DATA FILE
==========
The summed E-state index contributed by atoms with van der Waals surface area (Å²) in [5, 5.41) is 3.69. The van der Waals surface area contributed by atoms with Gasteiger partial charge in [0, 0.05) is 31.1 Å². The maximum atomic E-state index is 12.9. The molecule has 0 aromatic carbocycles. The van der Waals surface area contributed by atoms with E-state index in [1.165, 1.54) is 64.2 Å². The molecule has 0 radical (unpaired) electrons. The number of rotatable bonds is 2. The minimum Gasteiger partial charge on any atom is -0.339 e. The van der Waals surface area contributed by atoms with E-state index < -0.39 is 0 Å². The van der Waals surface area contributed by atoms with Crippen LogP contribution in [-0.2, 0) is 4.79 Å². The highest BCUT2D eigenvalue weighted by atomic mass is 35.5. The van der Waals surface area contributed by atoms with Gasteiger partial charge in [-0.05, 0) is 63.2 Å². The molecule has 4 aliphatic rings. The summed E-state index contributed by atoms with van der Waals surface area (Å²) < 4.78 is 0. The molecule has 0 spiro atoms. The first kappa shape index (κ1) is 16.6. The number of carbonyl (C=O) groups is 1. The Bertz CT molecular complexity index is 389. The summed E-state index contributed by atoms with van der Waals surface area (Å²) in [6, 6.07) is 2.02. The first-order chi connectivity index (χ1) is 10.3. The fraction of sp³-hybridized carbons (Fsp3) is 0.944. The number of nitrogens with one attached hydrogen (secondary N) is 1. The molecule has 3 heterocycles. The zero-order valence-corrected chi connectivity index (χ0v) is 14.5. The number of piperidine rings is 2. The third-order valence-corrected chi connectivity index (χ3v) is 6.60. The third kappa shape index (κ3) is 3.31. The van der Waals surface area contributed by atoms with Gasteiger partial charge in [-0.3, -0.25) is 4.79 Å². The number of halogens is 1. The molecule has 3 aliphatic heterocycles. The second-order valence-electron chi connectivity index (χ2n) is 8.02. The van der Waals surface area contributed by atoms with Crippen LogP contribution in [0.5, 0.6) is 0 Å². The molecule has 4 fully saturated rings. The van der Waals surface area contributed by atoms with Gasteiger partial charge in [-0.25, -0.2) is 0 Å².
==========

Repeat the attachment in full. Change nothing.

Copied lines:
The summed E-state index contributed by atoms with van der Waals surface area (Å²) in [5, 5.41) is 3.69. The van der Waals surface area contributed by atoms with Gasteiger partial charge in [0, 0.05) is 31.1 Å². The maximum atomic E-state index is 12.9. The molecule has 0 aromatic carbocycles. The van der Waals surface area contributed by atoms with E-state index in [1.165, 1.54) is 64.2 Å². The molecule has 0 radical (unpaired) electrons. The number of rotatable bonds is 2. The minimum Gasteiger partial charge on any atom is -0.339 e. The van der Waals surface area contributed by atoms with E-state index < -0.39 is 0 Å². The van der Waals surface area contributed by atoms with Crippen LogP contribution in [-0.2, 0) is 4.79 Å². The highest BCUT2D eigenvalue weighted by atomic mass is 35.5. The van der Waals surface area contributed by atoms with Gasteiger partial charge in [-0.05, 0) is 63.2 Å². The molecule has 4 aliphatic rings. The summed E-state index contributed by atoms with van der Waals surface area (Å²) < 4.78 is 0. The molecule has 0 spiro atoms. The first kappa shape index (κ1) is 16.6. The number of carbonyl (C=O) groups is 1. The Bertz CT molecular complexity index is 389. The summed E-state index contributed by atoms with van der Waals surface area (Å²) in [6, 6.07) is 2.02. The first-order chi connectivity index (χ1) is 10.3. The fraction of sp³-hybridized carbons (Fsp3) is 0.944. The number of nitrogens with one attached hydrogen (secondary N) is 1. The molecule has 3 heterocycles. The zero-order valence-corrected chi connectivity index (χ0v) is 14.5. The number of piperidine rings is 2. The third-order valence-corrected chi connectivity index (χ3v) is 6.60. The third kappa shape index (κ3) is 3.31. The van der Waals surface area contributed by atoms with Gasteiger partial charge in [-0.3, -0.25) is 4.79 Å². The number of halogens is 1. The molecule has 3 aliphatic heterocycles. The second-order valence-electron chi connectivity index (χ2n) is 8.02. The van der Waals surface area contributed by atoms with Crippen LogP contribution in [0.5, 0.6) is 0 Å². The molecule has 4 fully saturated rings. The van der Waals surface area contributed by atoms with Gasteiger partial charge in [-0.25, -0.2) is 0 Å².